Slide Ridge Finds the Sweet Spot in Their Honey Business
Even in the Beehive State, ingenuity is required to raise honeybees and support a thriving honey business.
The most crucial time of year for honeybees and their keepers is fast approaching as I’m talking with Martin James. It’s late February and he’s got me on speakerphone while he’s driving between inspections of his honeybee hives installed in California almond groves, explaining the bees' job now is to pollinate the trees from early February through mid-March.
In a few weeks, James will be loading his hives back onto semi-trucks for their return to Slide Ridge’s homebase in the small agricultural community of Mendon, near Utah’s northern border with Idaho. (Read: "Utah Food Trails" for a honey-based tour through the beehive state.)
“Then they start the spring buildup,” he explains of the importance of the annual hive expansion in March, which is directly dependent upon the temperatures climbing and bees finding enough pollen to support the brood they are trying to raise. “This is the crucial time for raising a lot of baby bees,” he says of March and April. “This will make or break your year.”
James’ love for all things bee-related started as a child, when he convinced his parents that he wanted to start keeping bees on the family property in Cache Valley. At the age of nine, he asked to take a summer class through the nearby Utah State University’s agricultural extension office. The instructor agreed that young Martin could attend, but only as long as his mother would also be there to sit next to him the entire class.
Now a parent himself, James acknowledges that his parents were incredibly accommodating. “I really appreciate the lengths my parents went to,” in giving him access to specialized education at a young age. His father, a mechanical engineer, even helped him build his first hives.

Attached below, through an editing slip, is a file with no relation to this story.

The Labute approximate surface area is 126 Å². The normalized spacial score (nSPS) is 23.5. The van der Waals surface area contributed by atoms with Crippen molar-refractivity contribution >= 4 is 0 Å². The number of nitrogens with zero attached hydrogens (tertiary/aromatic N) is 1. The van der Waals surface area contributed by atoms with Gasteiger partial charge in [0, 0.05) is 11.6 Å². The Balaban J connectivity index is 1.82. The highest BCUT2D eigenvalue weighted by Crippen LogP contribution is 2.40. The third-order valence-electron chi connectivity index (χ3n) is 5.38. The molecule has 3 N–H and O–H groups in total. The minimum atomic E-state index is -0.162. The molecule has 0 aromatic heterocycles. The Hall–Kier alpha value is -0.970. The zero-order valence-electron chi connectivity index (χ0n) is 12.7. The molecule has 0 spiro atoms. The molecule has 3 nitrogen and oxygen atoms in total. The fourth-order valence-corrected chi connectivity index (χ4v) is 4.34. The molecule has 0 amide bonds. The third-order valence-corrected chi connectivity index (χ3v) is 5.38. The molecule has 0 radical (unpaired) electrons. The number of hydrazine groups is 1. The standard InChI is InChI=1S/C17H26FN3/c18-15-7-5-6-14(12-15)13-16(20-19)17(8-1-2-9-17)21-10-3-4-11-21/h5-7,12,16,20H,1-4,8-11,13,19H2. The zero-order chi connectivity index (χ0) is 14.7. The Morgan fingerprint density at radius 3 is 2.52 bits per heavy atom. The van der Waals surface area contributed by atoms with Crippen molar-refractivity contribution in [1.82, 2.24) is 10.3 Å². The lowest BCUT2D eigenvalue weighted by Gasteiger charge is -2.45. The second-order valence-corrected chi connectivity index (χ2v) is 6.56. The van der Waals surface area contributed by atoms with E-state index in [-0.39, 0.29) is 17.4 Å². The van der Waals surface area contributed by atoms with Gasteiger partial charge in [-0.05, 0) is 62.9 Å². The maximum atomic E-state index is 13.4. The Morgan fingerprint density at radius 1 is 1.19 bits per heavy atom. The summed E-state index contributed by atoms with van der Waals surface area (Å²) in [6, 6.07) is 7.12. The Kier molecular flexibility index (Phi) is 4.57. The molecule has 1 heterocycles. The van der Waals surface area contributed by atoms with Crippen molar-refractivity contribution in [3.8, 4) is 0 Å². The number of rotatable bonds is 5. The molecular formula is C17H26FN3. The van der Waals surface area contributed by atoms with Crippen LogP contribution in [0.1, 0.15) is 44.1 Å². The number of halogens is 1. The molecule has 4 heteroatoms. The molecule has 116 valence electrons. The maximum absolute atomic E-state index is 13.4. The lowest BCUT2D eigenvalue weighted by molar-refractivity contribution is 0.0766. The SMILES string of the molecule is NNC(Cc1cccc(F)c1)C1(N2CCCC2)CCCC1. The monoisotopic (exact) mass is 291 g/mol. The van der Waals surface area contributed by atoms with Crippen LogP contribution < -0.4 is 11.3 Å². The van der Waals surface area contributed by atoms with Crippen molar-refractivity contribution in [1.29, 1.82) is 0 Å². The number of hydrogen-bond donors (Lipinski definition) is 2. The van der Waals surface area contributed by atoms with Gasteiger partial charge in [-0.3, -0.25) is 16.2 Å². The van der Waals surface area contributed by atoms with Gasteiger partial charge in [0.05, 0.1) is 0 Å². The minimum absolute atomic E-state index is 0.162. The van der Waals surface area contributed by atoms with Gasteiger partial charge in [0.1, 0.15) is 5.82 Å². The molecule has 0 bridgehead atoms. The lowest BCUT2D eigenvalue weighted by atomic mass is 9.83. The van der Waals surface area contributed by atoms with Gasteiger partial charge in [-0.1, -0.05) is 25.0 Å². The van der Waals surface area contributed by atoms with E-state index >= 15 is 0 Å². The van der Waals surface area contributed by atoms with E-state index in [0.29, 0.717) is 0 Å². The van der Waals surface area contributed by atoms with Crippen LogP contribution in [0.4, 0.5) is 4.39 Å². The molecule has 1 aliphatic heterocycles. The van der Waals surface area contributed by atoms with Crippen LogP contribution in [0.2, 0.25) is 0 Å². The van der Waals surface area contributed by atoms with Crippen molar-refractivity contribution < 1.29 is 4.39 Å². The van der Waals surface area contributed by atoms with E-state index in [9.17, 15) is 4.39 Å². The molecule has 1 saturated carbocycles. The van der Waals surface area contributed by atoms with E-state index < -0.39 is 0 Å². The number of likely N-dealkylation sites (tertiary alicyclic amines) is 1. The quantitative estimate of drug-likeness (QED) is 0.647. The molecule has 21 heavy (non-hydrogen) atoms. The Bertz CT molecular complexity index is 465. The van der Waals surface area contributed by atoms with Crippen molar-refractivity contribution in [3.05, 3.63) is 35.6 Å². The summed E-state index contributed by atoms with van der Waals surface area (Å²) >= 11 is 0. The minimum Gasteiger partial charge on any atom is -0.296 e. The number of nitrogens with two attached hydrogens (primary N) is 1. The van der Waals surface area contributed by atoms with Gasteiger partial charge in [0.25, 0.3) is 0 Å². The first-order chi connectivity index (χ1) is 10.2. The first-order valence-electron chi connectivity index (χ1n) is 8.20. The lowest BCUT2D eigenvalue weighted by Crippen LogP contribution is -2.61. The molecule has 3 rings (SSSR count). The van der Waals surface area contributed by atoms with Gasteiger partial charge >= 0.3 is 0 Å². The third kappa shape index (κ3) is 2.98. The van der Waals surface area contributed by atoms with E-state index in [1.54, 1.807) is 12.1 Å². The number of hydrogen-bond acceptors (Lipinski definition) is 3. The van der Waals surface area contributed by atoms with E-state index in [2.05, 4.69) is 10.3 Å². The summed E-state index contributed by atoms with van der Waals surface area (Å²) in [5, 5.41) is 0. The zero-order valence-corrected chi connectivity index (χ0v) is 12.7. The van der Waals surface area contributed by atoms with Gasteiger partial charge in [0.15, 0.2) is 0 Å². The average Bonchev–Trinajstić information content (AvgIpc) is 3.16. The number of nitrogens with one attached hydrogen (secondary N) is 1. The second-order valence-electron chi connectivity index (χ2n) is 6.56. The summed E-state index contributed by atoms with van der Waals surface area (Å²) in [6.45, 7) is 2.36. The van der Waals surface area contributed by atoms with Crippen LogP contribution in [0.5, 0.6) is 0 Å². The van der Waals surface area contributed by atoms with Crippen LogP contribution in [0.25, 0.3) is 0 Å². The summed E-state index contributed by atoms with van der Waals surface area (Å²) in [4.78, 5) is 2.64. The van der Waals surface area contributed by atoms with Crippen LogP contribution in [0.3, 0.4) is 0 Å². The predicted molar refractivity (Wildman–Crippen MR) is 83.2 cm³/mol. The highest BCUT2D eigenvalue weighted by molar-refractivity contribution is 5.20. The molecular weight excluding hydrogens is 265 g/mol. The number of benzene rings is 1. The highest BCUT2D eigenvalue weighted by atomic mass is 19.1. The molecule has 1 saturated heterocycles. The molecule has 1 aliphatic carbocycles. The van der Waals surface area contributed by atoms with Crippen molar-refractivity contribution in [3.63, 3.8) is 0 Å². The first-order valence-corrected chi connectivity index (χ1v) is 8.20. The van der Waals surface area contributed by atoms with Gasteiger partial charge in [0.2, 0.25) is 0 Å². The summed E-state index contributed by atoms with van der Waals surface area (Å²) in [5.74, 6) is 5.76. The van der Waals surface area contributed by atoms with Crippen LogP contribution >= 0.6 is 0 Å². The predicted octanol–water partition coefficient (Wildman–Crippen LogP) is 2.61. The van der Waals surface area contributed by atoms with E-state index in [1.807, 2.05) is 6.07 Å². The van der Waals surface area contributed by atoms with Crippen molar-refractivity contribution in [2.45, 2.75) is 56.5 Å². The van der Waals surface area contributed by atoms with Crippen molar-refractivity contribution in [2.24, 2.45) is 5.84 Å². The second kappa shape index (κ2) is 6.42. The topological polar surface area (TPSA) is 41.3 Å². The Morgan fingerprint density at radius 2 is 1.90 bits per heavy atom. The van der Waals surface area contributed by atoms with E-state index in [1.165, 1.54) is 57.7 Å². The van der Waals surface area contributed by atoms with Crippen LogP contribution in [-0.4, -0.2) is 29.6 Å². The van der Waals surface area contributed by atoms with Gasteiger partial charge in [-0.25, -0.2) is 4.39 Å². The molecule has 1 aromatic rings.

Sadly, when he established his initial three hives, that season ended in tragedy. A large agribusiness moved near the James family farm and dusted the business’s row crops with pesticides. This wiped out all the James’ bees. Devastated by this experience, Martin James hung up his kid-sized bee suit.
But his love of being able to work outside in nature stuck with James, and about two decades later he decided to get back into beekeeping as a full-time business with the help of his extended family.
The Start of Slide Ridge
In 2004, Martin James founded Slide Ridge after being mentored by several big names in the beekeeping business. Like so many other agricultural jobs, it’s tough to break into beekeeping if you’re not born into it, he explained. “It’s hard to get over the hump of building up production and supply,” he says of starting beekeeping at an economy of scale to make it profitable.
His first year in business was a complete shock. “The amount of money I made [selling honey to a broker] versus the amount of time and care and hard work that goes into making good honey didn’t add up.”
To make a profit, it quickly became evident to James that he would need to increase the sheer number of hives he tended, and would also need to diversify the company’s business model to include more than just selling honey. Capitalizing on Slide Ridge honey’s pure, clean flavors and distinctive whiskey hue, James saw an opportunity to market it as an artisan product.
And that didn’t just stop with bottling honey. “I was able to do it,” says James of the transition to a multi-faceted business model based upon sustainable production. “It took a few miracles.”
In addition to selling honey, Slide Ridge also offers artisanal honey vinegars highly coveted by chefs and canny vinegar connoisseurs. The company also makes an award-winning apple-honey wine, while offering a bee nutrition and beekeeping education program. They also breed bees and queens for other beekeepers to purchase.